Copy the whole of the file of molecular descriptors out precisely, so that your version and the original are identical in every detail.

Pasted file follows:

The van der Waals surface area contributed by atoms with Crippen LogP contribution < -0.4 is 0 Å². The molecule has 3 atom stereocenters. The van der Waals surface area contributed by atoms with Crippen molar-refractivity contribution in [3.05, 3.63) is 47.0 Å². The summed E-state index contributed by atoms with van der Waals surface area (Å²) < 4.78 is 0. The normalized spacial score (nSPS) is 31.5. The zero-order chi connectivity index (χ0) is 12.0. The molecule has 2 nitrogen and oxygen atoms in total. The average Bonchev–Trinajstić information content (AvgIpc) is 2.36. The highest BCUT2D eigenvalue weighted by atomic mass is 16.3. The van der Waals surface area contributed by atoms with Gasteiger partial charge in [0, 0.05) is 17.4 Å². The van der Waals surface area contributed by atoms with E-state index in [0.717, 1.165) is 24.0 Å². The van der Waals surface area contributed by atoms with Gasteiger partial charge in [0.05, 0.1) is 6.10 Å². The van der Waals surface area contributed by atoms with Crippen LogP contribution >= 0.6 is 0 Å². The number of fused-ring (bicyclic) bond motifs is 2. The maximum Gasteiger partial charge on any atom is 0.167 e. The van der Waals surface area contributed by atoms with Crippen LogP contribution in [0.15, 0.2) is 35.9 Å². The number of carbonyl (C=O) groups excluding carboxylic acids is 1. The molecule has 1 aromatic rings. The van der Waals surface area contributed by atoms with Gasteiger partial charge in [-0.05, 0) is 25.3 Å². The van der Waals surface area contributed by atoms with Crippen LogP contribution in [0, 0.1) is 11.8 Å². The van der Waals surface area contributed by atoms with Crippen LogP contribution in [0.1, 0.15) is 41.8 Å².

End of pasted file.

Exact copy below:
The van der Waals surface area contributed by atoms with Crippen LogP contribution < -0.4 is 0 Å². The molecule has 3 atom stereocenters. The van der Waals surface area contributed by atoms with Crippen molar-refractivity contribution in [3.05, 3.63) is 47.0 Å². The summed E-state index contributed by atoms with van der Waals surface area (Å²) < 4.78 is 0. The normalized spacial score (nSPS) is 31.5. The zero-order chi connectivity index (χ0) is 12.0. The molecule has 2 nitrogen and oxygen atoms in total. The average Bonchev–Trinajstić information content (AvgIpc) is 2.36. The highest BCUT2D eigenvalue weighted by atomic mass is 16.3. The van der Waals surface area contributed by atoms with Gasteiger partial charge in [0, 0.05) is 17.4 Å². The van der Waals surface area contributed by atoms with E-state index in [0.717, 1.165) is 24.0 Å². The van der Waals surface area contributed by atoms with Gasteiger partial charge in [0.05, 0.1) is 6.10 Å². The van der Waals surface area contributed by atoms with Crippen LogP contribution >= 0.6 is 0 Å². The number of fused-ring (bicyclic) bond motifs is 2. The maximum Gasteiger partial charge on any atom is 0.167 e. The van der Waals surface area contributed by atoms with Crippen LogP contribution in [0.15, 0.2) is 35.9 Å². The number of carbonyl (C=O) groups excluding carboxylic acids is 1. The molecule has 1 aromatic rings. The van der Waals surface area contributed by atoms with Gasteiger partial charge in [-0.05, 0) is 25.3 Å². The van der Waals surface area contributed by atoms with Crippen LogP contribution in [0, 0.1) is 11.8 Å². The van der Waals surface area contributed by atoms with Crippen LogP contribution in [0.1, 0.15) is 41.8 Å².